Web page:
-- james (firstname.lastname@example.org), May 08, 1999.
I thought I was going to be home free by using roll film holders on my Horseman 980--WRONG. I was dismayed finding black marks on my prints. I never got them from my Rollie! My solution has been to thoroughly clean out the film holders particularly the trap, not remove the slide all the way, but to it's marked clearance line, and I don't advance the film until I'm ready to shoot. This takes great discipline!
-- George Nedleman (email@example.com), May 08, 1999.
James... I like your concept of blowing the trap with highly compressed air.. tell me what air compressor do you reccomend and where do you buy them for this purpose. Thank you.
-- Bill Glickman (Bglick@pclv.com), May 10, 1999.
I have written to all of the film holder manufactures at one time or another begging them to produce an all metal film holder. The film holder should be made of titanium because it is extremely light and extremely durable material. More importantly, it is not plastic and it is very conductive to removing static charges. Plastic is not conductive and builds static charges quickly. Plastic draws dust like fly paper draws flys and there an`t mush you can do about it. Each time you pull the film slide to expose your film it sticks out like an antenna collecting dust at alarming rates.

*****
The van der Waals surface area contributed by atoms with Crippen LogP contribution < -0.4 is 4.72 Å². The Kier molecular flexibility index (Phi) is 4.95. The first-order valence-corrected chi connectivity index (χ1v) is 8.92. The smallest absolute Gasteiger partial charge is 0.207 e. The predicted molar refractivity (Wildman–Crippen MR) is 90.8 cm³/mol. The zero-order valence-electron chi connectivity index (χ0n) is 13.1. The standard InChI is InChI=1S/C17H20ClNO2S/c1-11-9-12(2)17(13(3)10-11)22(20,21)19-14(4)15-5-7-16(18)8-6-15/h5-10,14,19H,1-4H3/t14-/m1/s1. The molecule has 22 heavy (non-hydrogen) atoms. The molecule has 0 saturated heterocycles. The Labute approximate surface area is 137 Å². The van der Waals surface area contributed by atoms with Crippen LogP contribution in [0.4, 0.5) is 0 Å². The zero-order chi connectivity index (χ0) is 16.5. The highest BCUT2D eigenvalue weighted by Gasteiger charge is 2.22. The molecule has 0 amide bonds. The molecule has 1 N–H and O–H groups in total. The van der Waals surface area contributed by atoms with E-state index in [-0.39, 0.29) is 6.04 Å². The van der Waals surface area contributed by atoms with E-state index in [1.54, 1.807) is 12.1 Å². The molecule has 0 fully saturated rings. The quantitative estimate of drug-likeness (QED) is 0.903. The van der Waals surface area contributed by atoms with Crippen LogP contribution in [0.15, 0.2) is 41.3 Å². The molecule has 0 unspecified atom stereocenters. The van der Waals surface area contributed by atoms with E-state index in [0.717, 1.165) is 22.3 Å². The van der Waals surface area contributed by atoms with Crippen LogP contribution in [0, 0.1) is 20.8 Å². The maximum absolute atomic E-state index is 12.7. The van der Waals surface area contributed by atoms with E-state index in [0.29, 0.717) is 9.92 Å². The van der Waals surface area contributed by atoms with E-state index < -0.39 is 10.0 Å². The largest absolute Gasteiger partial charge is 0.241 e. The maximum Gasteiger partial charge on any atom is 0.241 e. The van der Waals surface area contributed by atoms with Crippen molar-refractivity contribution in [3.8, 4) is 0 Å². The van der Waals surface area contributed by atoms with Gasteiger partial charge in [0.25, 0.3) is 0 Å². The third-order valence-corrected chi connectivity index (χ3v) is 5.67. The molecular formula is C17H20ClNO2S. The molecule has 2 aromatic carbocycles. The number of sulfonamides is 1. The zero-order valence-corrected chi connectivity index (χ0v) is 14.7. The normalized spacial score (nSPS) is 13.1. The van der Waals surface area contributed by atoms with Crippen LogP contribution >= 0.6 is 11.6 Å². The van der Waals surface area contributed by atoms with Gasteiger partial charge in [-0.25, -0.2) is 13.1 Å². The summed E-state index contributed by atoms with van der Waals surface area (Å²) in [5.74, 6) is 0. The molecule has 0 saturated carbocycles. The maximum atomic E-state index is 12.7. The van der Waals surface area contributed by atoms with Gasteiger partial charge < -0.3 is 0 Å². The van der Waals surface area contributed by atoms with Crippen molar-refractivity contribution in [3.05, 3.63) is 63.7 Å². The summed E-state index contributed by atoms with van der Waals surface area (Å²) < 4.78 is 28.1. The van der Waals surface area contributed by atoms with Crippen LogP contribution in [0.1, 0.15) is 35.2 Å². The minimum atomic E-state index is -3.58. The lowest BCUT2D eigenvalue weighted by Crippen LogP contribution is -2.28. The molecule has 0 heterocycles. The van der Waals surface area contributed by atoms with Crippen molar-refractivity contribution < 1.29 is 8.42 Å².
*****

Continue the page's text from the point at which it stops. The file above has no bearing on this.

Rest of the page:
To solve your dust problem I recommend you go metal. More specifically, I recommend that you replace the plastic film slides with home made metal ones and add a snap on ground. In more detail do the following:
1. Using aluminum roofing sheet metal cut out a slide that is 1/2 inch larger in size than the plastic slide. Fold the edges of the metal slide over and hammer them so the edges of the slide is the same thickness of the plastic ones. The folded edges will add rigidity to the metal slide. The folded width of the metal slide should be the same width as the plastic ones and about 1/2 inch longer in length. On one end of the slide make a 1/2 inch 90 degree bend to form a curd handle. When the handle face away from the center of the film holder it means who have unexposed loaded film. When the handle faces into the center of the film holder you have exposed loaded film.